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Overnight highlights. Following are highlights of overnight trade and opening calls:
Corn: Steady to 1 cent higher. Futures saw light followthrough buying overnight after yesterday's double-digit gains thanks to weakness in the U.S. dollar index. March corn is pivoting around the psychological $6.00 level and needs closes above the late November high of $6.16 to signal a near-term low has been posted. Little fresh news could create lackluster, holiday-type trade.
Soybeans: 4 to 5 cents higher. Futures were firmer overnight on followthrough from yesterday's strong gains, in part thanks to dollar weakness. The South American weather forecast is also supportive, as hot and dry conditions will increase stress to crops in southern and central Brazil this week, say forecasters. Showers later in the week will help ease stress, but aren't expected to be widespread. Scattered rains and cooler air will ease stress in Argentina the next few days, but rain isn't as promising as in previous weather models.
Wheat: Mixed. Wheat futures were mixed overnight, with nearbys firmer on spillover from neighboring pits. Without fresh demand news to digest, wheat needs help from outside markets and neighboring pits. The U.S. dollar index is weaker this morning -- spurring widespread (although light) commodity buying overnight.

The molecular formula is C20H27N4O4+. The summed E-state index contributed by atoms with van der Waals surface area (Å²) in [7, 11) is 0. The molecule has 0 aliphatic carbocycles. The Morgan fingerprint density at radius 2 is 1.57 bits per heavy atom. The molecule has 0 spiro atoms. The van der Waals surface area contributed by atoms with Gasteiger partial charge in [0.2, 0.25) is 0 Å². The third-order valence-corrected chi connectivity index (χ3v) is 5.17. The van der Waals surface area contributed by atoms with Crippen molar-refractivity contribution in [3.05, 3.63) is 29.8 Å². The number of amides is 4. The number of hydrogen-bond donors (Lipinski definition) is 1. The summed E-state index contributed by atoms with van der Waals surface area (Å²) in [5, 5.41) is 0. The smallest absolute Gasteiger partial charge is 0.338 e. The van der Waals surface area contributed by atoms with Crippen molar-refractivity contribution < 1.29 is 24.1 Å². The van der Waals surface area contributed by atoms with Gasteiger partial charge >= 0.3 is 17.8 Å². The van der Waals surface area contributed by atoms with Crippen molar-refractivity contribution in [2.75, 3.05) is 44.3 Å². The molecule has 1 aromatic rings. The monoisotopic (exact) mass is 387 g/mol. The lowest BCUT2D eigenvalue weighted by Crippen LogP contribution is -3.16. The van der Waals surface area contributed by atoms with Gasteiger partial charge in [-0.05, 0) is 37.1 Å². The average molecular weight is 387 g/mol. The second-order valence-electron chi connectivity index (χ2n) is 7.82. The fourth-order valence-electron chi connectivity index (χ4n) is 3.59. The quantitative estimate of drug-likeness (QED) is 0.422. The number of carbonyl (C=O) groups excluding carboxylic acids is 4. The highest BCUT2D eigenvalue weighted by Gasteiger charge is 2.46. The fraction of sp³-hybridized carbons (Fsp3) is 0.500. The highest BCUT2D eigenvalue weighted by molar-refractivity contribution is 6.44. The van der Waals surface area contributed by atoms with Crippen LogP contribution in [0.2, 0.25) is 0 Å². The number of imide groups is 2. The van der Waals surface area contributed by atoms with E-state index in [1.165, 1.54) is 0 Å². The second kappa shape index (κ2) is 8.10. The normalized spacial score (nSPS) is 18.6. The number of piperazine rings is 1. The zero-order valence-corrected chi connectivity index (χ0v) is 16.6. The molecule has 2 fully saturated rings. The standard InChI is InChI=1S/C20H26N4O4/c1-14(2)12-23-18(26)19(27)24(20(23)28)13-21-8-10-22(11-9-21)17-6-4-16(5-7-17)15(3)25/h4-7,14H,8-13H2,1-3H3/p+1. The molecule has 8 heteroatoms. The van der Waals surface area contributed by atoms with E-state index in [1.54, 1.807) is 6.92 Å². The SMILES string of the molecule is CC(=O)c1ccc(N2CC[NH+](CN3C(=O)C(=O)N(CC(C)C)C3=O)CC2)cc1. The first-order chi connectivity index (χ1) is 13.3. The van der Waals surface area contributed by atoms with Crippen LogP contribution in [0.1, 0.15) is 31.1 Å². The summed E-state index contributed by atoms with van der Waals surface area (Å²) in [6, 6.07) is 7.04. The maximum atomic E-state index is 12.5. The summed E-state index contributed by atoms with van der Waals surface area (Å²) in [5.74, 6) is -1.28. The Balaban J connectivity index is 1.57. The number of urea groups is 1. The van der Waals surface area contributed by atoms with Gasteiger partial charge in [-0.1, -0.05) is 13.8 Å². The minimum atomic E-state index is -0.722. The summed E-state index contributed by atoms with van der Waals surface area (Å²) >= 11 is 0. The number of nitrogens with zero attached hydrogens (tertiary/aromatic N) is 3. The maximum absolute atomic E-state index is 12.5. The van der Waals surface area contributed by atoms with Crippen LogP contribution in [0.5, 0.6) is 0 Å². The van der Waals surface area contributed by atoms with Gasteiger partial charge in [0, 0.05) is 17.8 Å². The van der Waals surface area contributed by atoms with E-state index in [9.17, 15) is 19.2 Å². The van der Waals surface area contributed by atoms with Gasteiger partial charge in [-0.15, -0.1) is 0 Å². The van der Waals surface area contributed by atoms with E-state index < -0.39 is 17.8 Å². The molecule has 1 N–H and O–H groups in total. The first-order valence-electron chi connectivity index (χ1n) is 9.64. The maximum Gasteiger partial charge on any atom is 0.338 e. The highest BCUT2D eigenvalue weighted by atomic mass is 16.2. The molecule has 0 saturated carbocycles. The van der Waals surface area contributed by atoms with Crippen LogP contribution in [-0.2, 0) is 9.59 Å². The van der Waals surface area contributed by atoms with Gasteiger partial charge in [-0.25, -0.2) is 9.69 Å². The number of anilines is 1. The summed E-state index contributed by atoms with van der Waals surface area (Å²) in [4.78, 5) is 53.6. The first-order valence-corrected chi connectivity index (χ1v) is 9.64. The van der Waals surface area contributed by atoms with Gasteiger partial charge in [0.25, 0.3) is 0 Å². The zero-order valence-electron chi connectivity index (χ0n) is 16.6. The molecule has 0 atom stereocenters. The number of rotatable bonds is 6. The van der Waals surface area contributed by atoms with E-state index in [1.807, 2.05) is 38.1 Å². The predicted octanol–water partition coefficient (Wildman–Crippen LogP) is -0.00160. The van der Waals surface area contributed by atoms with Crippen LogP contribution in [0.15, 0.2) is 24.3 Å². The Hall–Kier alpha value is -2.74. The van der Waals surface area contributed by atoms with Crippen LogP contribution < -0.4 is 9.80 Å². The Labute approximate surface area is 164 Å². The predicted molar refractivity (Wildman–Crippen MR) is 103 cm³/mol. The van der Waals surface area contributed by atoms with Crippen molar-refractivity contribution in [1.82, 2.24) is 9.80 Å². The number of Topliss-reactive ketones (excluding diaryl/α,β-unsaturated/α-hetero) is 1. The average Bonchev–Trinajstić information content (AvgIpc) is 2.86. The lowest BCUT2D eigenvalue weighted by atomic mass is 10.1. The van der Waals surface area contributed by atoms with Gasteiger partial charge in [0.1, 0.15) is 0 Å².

Live cattle: Steady to higher. Futures are vulnerable to profit-taking following yesterday's sharp to limit gains, but concerns are valid about the blizzard in the Southern Plains, which is expected to disrupt cattle marketings this week and stress feedlots. A powerful storm that began on Monday morning will create dangerous winter conditions complete with heavy snow, high winds and falling temperatures. This week's cattle showlist is down from last week, further raising cash expectations.
Lean Hogs: Mixed. Futures enjoyed spillover from sharp gains in the cattle pit yesterday. Traders narrowed the discount nearbys hold to the cash index yesterday. The cash hog market is expected to be steady to $1 lower again this morning as packers say supplies have largely been booked for the week and only light buying is expected ahead of the Christmas weekend. Pork cutout values firmed 14 cents yesterday and packers are enjoying profitable margins, but have no reason to bid up for hogs.